Small Stories

3 Secrets To Build Confidence and Motivation Quickly


Waiting until you are ready – one of the most dangerous games you can play when it comes to getting what you want in your life and business. What many people say when they say, “I’m not ready,” is that “I want to be confident in my ability to have a successful experience.”

The problem with that view is that self-confidence is not the key to success. Self-confidence is the product of taking action on a journey to success. Fortunately, you do not have to wait until you reach your goals to build momentum and feel confident about what you are doing.


Here are three ways to build confidence quickly so you can reach your goals faster. The best part? This works even if you have been spinning your wheels for a while. When you are ready to take these three easy steps, you can find yourself creating a powerful impression on your desires.

  1. Build With Confidence
    You may find yourself in at least one of these two areas in your business growth journey: facing a new goal or getting stuck while trying to achieve what you have been working on. One of the reasons why your confidence may falter in these situations is because of the uncertainty that comes with doing something new, as well as the confusion that arises when old methods expire, leaving you unsure of what to do next. Whenever you don’t know what to do, you can get caught up in the decision-making process.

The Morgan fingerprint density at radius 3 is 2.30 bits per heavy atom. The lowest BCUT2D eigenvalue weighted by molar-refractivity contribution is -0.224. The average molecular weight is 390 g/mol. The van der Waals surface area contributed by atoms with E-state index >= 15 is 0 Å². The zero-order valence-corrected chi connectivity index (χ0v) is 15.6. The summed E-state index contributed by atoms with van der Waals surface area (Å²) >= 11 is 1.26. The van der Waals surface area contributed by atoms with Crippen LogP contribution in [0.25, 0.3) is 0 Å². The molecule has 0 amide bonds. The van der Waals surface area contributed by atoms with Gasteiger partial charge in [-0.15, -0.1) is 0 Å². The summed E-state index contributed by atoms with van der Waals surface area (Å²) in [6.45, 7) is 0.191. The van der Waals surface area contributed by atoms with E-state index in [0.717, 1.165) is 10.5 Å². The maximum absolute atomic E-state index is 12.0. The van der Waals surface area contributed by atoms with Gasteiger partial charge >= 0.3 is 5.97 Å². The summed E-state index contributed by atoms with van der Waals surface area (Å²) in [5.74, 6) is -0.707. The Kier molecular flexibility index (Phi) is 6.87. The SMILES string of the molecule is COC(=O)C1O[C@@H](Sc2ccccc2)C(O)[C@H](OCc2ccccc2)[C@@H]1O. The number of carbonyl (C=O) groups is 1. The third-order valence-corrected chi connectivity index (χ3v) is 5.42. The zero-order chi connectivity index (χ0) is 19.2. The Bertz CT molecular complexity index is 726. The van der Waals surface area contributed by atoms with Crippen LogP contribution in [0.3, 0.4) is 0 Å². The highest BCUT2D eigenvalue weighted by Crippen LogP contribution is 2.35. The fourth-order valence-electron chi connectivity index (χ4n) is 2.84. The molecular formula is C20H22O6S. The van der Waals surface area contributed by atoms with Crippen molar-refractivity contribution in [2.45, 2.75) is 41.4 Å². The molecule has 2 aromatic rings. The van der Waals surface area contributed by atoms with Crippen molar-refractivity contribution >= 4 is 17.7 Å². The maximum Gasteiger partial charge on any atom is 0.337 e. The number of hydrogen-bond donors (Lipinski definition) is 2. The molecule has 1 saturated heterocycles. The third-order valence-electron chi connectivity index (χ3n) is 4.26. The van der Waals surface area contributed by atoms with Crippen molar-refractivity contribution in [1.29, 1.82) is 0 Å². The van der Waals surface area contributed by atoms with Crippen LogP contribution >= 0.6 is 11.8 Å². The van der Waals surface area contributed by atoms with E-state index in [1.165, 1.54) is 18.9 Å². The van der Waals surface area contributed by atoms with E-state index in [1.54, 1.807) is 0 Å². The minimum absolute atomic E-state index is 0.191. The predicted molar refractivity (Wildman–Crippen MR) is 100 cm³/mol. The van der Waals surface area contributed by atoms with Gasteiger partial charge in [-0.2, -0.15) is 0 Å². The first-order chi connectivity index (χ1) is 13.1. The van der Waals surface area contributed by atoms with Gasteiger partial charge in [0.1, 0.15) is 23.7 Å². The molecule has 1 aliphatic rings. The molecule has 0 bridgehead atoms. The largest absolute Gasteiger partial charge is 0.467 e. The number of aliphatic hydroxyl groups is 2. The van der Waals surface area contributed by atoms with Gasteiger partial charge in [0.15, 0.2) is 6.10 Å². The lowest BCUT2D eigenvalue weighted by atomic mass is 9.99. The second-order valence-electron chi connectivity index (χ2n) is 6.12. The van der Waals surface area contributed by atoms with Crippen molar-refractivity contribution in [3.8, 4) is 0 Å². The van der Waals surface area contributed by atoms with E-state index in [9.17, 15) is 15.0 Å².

Here’s how to do it: Focus on your strengths and your weaknesses. This should be something you love or are good at. This will create the right momentum because you don’t have to fight the internal battle of “but I’m not right about that” for things to go. If you are not sure what those actions might be, try the following:


Take a piece of paper and fold it in half to form two columns. In the first column, list all the things you do well, whether they are related to your business or not.

For example, perhaps you are a telephone expert or you are the person everyone comes to when they need guidance. You are probably better off thinking about solutions or creating epic IG drawings. No matter what it is, if you know it well or do it with joy, write it down.

In the second column, list your goals (bonus points if you are relegating to smaller goals) For example, if you had a goal of losing 20 pounds in the next six months, you could break that by setting a goal of working four days a week for the first two months and then working five days a week thereafter. Looking at columns and second columns together, what are the things in one column that can help you achieve the goals you listed in the second column?


For example, if you wanted to increase your income and one of your subgoals had to have 10 additional sales interviews every month, then your ability to be the person people want to open up to and get advice will help achieve that goal. It gives you a clear starting point. Use your communication and relationship building skills to book and bark those sales conversations.

“A dream becomes a goal when steps are taken towards its realization.” – Bob Bennett